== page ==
NVIDIA GOES 12nm
Much of Turing’s advancements are thanks to a die shrink, part of the never-ending quest to be smaller and faster. Turing GPUs are manufactured using TSMC’s 12nm FinNET process. In reality, it is more of a refinement of the previous 16nm process than a meaningful reduction of feature sizes. Witness the fact that the TU104 is only slightly smaller than the GP102 used in the GTX 1080 Ti, and the TU106 has 10.8 billion transistors, against a GP102’s 12 billion. Despite moving to 12nm, they really aren’t much smaller at all. However, it is a mature process, with excellent yields, and it should readily lend itself to faster clock speeds.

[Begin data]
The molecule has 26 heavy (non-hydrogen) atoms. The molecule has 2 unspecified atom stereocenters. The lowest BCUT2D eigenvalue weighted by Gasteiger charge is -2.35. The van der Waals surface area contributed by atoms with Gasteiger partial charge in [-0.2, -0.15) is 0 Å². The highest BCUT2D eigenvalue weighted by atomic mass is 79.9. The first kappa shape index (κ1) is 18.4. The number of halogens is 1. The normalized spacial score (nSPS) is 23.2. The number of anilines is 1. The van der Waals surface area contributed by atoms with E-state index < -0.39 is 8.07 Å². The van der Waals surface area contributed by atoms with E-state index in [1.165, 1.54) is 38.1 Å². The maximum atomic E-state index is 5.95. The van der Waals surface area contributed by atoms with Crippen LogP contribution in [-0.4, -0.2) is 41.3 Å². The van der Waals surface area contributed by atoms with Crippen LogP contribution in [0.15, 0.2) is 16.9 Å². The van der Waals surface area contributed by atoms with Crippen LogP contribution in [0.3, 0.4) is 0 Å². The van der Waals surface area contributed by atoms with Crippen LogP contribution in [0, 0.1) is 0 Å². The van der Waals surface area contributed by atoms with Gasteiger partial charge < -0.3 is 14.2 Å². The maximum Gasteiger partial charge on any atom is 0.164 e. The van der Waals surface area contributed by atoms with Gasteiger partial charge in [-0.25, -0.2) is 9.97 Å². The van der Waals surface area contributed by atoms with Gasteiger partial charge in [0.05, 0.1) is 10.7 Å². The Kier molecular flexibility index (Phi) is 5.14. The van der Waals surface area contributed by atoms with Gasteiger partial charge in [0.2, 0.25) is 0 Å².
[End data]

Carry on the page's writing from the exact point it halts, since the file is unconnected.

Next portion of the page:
The change that will help boost things is a move to 7nm. TSMC is close to full production with this, and AMD’s next GPU is supposed to be out and about before the end of the year. If this goes well, we hope to see a more effective shrink of Turing to 7nm. This will get die sizes down to more manageable levels, and enable more cores to be added, and maybe more RT units to really push the ray tracing.